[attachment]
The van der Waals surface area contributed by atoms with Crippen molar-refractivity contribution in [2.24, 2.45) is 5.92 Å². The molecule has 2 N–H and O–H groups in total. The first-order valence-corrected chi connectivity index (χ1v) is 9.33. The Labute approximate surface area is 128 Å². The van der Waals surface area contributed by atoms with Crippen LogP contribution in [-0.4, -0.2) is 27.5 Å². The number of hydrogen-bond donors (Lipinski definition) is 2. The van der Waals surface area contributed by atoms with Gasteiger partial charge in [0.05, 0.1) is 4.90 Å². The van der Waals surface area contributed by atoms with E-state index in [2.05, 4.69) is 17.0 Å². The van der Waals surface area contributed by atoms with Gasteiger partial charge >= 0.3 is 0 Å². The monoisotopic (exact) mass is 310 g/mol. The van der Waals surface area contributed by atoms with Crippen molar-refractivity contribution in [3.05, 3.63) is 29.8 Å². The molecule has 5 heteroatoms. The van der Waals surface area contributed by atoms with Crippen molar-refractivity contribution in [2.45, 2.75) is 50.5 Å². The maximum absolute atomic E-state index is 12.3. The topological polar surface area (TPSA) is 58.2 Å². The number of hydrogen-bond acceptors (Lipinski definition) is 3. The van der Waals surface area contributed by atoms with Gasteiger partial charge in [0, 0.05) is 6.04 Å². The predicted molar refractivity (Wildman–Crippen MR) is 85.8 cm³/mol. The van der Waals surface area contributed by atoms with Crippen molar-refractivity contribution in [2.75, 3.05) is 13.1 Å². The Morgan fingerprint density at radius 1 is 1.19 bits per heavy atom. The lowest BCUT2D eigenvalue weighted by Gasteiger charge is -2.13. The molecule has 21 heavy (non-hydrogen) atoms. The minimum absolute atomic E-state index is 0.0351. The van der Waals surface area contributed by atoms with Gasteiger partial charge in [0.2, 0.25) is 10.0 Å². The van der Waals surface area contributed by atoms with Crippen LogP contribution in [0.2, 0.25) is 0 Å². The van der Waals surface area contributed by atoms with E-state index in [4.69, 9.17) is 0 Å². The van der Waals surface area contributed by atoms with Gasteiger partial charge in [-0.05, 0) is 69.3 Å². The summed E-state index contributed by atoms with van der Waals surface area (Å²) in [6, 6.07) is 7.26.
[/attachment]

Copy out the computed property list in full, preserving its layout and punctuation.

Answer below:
The van der Waals surface area contributed by atoms with Crippen molar-refractivity contribution in [2.24, 2.45) is 5.92 Å². The molecule has 2 N–H and O–H groups in total. The first-order valence-corrected chi connectivity index (χ1v) is 9.33. The Labute approximate surface area is 128 Å². The van der Waals surface area contributed by atoms with Crippen LogP contribution in [-0.4, -0.2) is 27.5 Å². The number of hydrogen-bond donors (Lipinski definition) is 2. The van der Waals surface area contributed by atoms with Gasteiger partial charge in [0.05, 0.1) is 4.90 Å². The van der Waals surface area contributed by atoms with E-state index in [2.05, 4.69) is 17.0 Å². The van der Waals surface area contributed by atoms with Gasteiger partial charge >= 0.3 is 0 Å². The monoisotopic (exact) mass is 310 g/mol. The van der Waals surface area contributed by atoms with Crippen molar-refractivity contribution in [3.05, 3.63) is 29.8 Å². The molecule has 5 heteroatoms. The van der Waals surface area contributed by atoms with Crippen molar-refractivity contribution in [2.45, 2.75) is 50.5 Å². The maximum absolute atomic E-state index is 12.3. The topological polar surface area (TPSA) is 58.2 Å². The number of hydrogen-bond acceptors (Lipinski definition) is 3. The van der Waals surface area contributed by atoms with Gasteiger partial charge in [0, 0.05) is 6.04 Å². The predicted molar refractivity (Wildman–Crippen MR) is 85.8 cm³/mol. The van der Waals surface area contributed by atoms with Crippen molar-refractivity contribution in [2.75, 3.05) is 13.1 Å². The Morgan fingerprint density at radius 1 is 1.19 bits per heavy atom. The lowest BCUT2D eigenvalue weighted by Gasteiger charge is -2.13. The molecule has 21 heavy (non-hydrogen) atoms. The minimum absolute atomic E-state index is 0.0351. The van der Waals surface area contributed by atoms with Gasteiger partial charge in [0.2, 0.25) is 10.0 Å². The van der Waals surface area contributed by atoms with Crippen LogP contribution in [0.2, 0.25) is 0 Å². The van der Waals surface area contributed by atoms with E-state index in [4.69, 9.17) is 0 Å². The van der Waals surface area contributed by atoms with Gasteiger partial charge in [-0.05, 0) is 69.3 Å². The summed E-state index contributed by atoms with van der Waals surface area (Å²) in [6, 6.07) is 7.26.